Dataflow and Reactive Programming Systems
Dataflow and Reactive Programming Systems
A Practical Guide to Developing Dataflow and Reactive Programming Systems
About the Book
Dataflow concepts are the heart of Reactive Programming, Flow-Based Programming (e.g. NoFlo), Unix pipes, Actors and message passing in general.
Dataflow-based systems are easy to design once you understand the large number of implementation details that could drastically change how the system operates. Understanding these vectors of change is important so you don’t waste your time developing the wrong system.
Embedded dataflow-like languages are used in a wide range of applications. Video games, web pages, circuit simulation and music production are just a few of the domains that have been using dataflow for years. Every one of those has a specialized dataflow engine designed for the task at hand. This book will help you understand the whole dataflow universe before starting your own system.
By the end of the book you will understand…
- All possible design choices with dataflow-like systems
- How their effects interplay
- How to develop your own dataflow-like system
Public domain source code of an example dataflow system will be available in many common languages once completed (ftp://DataflowBook.com).
- DSP Robotics
- Clean Code Developer School
- Synthetic Spheres
- ANKHOR Software GmbH
- Code Examples
- 1.1 Overview of the Book
- 1.2 Reactive Programming is Dataflow
- 1.3 Von Neumann Architecture
- 1.4 Benefits of Dataflow
- 1.5 History
- 1.6 The Purpose of this Book
2 Dataflow Explained
- 2.1 Pipeline Dataflow
- 2.2 Nodes
- 2.3 Data
- 2.4 Arcs
- 2.5 Dataflow Graphs
- 2.6 Executing a Graph
2.7 Features of Dataflow Systems
- 2.7.1 Push or Pull Data
- 2.7.2 Mutable or Immutable Data
2.7.3 Static or Dynamic
- 18.104.22.168 Dynamic
- 22.214.171.124 Static
- 2.7.4 Functional or Stateful Nodes
2.7.5 Synchronous or Asynchronous Activation
- 126.96.36.199 Asynchronous
- 188.8.131.52 Synchronous
- 184.108.40.206 Hybrid
2.7.6 Multiple Inputs and/or Outputs
- 220.127.116.11 Multiple Inputs
- 18.104.22.168 Multiple Outputs
- 2.7.7 Fire Patterns
- 2.7.8 Cycles and Feedback
- 22.214.171.124 Implementation of Recursive Nodes
2.7.10 Compound Nodes
- 126.96.36.199 Execution of Compound Nodes
- 188.8.131.52 Design of Compound Nodes
- 2.7.11 Arc Capacity > 1
- 2.7.12 Arc Joins and/or Splits
- 2.7.13 Multi-Rate Token Production and Consumption
2.8 Common Dataflow Nodes
- 2.8.1 Switch Node/ Choice Node
- 2.8.2 Merge Node/ Correlate Node/ Join Node
- 2.8.3 Distribute Node/ Splitter Node
- 2.8.4 Gate Node
- 2.8.5 Terminal Node
- 2.8.6 Source Node
- 2.8.7 Sink Node
2.9 Miscellaneous Topics
- 2.9.1 Granularity
- 2.9.2 When is it Done?
3 Actor Model
- 3.1 Summary of the Actor Model
- 3.2 Comparison to Object Oriented Programming
- 3.3 Relation to Dataflow
- 3.4 Dataflow Features
- 3.5 Where is the Actor Model Used?
- 3.6 Where is it Not Used?
4 Flow-Based Programming
- 4.1 Summary of Flow-Based Programming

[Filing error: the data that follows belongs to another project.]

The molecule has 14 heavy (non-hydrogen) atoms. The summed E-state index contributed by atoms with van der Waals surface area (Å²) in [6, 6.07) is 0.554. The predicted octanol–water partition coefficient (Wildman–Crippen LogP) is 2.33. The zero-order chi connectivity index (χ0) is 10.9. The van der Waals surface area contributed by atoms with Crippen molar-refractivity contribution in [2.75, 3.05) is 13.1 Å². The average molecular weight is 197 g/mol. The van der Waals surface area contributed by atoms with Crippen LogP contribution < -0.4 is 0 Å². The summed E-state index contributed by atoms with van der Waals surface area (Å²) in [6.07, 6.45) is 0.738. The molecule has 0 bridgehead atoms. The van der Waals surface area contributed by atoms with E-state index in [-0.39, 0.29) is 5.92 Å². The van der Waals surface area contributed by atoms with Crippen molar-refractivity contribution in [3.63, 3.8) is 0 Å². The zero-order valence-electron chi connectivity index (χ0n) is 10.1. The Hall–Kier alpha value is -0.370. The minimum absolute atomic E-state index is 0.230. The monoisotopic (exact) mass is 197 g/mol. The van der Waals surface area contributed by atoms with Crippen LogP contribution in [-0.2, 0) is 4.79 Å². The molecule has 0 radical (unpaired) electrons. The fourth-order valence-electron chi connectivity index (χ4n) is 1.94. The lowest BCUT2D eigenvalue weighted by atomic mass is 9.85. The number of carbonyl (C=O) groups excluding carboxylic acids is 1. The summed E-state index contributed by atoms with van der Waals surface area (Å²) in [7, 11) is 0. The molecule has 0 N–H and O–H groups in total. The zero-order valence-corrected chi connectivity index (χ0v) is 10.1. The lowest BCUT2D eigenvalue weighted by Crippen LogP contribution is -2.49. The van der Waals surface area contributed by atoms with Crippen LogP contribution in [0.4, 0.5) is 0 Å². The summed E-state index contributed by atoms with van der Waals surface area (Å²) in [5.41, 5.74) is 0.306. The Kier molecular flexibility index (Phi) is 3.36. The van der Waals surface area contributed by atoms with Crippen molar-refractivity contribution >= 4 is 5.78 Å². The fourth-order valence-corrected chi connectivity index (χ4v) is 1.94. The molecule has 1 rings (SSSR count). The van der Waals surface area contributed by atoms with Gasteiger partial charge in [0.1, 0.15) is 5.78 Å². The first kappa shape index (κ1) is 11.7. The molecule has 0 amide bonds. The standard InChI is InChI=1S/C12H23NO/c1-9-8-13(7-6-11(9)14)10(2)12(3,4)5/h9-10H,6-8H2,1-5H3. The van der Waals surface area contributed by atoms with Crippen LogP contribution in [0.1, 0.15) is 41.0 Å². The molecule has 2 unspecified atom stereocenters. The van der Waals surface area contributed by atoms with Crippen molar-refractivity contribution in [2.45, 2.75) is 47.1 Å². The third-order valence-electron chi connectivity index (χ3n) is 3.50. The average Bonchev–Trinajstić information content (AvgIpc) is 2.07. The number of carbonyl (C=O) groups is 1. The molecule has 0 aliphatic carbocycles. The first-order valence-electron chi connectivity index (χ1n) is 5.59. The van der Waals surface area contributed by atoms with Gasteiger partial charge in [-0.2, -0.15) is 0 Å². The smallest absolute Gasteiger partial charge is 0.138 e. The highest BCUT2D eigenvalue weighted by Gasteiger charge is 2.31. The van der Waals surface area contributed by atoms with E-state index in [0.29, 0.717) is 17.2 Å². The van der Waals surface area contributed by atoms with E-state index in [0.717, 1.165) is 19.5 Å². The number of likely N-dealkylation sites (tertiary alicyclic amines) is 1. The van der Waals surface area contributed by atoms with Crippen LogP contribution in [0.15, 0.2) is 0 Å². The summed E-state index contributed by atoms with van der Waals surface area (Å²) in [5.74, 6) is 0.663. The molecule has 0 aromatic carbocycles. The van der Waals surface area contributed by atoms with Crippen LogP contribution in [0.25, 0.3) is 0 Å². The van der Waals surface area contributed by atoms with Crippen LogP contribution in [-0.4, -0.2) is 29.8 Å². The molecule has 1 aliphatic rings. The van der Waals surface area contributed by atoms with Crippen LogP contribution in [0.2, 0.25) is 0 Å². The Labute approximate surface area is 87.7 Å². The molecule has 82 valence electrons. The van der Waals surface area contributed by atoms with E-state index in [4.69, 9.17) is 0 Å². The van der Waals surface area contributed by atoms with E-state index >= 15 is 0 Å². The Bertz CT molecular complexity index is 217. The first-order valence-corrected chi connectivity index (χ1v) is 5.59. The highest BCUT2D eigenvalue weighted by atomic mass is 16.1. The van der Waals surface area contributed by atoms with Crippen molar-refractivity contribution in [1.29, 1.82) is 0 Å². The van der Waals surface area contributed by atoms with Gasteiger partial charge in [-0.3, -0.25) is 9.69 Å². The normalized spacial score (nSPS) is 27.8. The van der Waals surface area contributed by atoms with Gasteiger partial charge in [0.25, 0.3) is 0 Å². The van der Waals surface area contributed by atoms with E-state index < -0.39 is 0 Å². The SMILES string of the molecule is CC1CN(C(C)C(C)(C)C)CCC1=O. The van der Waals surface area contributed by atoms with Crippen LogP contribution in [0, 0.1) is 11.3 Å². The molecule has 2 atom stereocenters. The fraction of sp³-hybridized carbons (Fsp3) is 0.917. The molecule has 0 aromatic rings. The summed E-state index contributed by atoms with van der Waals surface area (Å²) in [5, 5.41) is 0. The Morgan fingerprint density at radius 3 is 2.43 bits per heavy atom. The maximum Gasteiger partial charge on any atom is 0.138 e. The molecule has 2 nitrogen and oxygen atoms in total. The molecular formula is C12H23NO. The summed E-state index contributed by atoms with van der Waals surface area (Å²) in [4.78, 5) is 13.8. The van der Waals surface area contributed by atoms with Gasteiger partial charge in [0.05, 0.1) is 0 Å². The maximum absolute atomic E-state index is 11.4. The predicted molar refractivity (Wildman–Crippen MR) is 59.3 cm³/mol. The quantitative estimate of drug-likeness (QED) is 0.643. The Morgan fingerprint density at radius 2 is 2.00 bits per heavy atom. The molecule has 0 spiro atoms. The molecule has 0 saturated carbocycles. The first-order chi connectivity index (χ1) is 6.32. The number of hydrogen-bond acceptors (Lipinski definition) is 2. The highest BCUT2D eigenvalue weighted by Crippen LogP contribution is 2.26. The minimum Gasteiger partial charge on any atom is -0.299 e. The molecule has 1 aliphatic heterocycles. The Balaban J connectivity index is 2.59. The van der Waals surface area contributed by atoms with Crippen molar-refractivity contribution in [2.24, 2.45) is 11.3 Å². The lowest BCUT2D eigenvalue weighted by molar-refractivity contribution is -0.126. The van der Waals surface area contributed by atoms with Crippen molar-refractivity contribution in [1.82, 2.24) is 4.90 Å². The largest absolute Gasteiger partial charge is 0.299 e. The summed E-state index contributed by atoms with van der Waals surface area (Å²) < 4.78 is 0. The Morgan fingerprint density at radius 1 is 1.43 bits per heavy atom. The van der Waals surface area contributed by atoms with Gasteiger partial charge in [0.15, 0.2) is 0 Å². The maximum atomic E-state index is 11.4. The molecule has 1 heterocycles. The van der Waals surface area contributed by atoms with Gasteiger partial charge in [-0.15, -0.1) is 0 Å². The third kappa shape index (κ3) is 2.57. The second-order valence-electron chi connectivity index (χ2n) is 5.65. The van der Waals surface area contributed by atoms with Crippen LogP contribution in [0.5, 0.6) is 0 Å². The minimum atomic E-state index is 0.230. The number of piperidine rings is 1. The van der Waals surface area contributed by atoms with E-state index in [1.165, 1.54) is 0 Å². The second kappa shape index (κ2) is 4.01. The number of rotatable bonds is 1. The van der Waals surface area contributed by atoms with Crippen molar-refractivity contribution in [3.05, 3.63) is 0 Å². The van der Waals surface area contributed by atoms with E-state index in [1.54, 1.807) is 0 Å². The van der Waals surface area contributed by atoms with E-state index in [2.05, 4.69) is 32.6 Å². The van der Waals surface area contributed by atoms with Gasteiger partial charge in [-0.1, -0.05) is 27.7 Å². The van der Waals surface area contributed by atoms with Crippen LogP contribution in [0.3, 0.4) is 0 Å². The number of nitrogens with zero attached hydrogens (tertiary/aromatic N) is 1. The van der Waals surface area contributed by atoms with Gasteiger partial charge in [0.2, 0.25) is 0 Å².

- 4.2 Dataflow Features
- 4.3 Benefits of Flow-Based Programming
5 Communicating Sequential Processes
- 5.1 Summary of CSP
- 5.2 Message Passing Channels
- 5.3 Channels as a Concurrency Primitive
- 5.4 Channel Implementations
6 Implicit Dataflow
- 6.1 Unix Pipes
- 6.2 Sockets
- 6.3 Function
- 6.4 Manager Controlled Communication
- 6.5 Message Passing Channels
- 6.6 Feature Creep
7 Asynchronous Dataflow Implementation
- 7.1 Architecture Overview
- 7.2 Implementation Walk-Through
7.3 Main Data Types
- 7.3.1 Port Address
- 7.3.2 Data Token
- 7.3.3 Execute Token
- 7.3.4 Node
- 7.3.5 Node Definition
- 7.3.6 Arc
- 7.3.7 Fire Pattern
- 7.3.8 Token Store
- 7.3.9 Node Store
- 7.3.10 Arc Store
- 7.3.11 Dataflow Program
7.4 Implementation Components
- 7.4.1 IO Unit
- 7.4.2 Transmit Unit
- 7.4.3 Enable Unit
- 7.4.4 Execute Unit
- 7.5 Program Execution Example
- 7.6 Preparing a Program for Execution
- 7.7 Multiple Dataflow Engines
8 Synchronous Dataflow Implementation
- 8.1 Compilation
8.2 How to Build a Schedule
- 8.2.1 Label Nodes/Arcs and Token Rates
- 8.2.2 Create a Topology Matrix
- 8.2.3 Does a Schedule Exist?
- 8.2.4 Determine Initial Arc Capacities
- 8.2.5 Execution Simulation
- 8.2.6 Simulation Process Overview
8.2.7 Simulation Process in Detail
- 184.108.40.206 Step 1: Create a new activation matrix:
- 220.127.116.11 Step 2: Create an activation vector
- 18.104.22.168 Step 3: Create new Token and Fire Count Vectors
- 22.214.171.124 Step 4: Stop or Repeat
- 8.2.8 Analyze for Errors
- 8.2.9 Search for a Schedule
- 8.2.10 Test Schedule
- 8.3 Parallel Schedules
9 Dynamic Dataflow Implementation
- 9.1 Introduction
- 9.2 Overall Design
- 9.3 Features of this Design
- 9.4 Notation Convention
- 9.5 General Types
- 9.6.1 Pipeline Node
- 9.6.2 PipelineNodeObject Methods
- 9.6.3 Developer Accessible Nodes
- 9.6.4 Primitive Node
- 9.6.5 PrimitiveNodeObject Methods:
- 9.6.6 Operation of a PimitiveNodeObject
- 9.6.7 Compound Nodes
- 9.6.8 CompoundNodeObject Methods
- 9.6.9 NodeClass and NodeObject
- 9.6.10 NodeObject Methods
- 9.7 Limitations:
- 9.8 Implementation Language Requirements:
- Special Thanks
- Important Books and Papers
- Synchronous Dataflow
- Communicating Sequential Processes
- Actor Model
- Programming Languages
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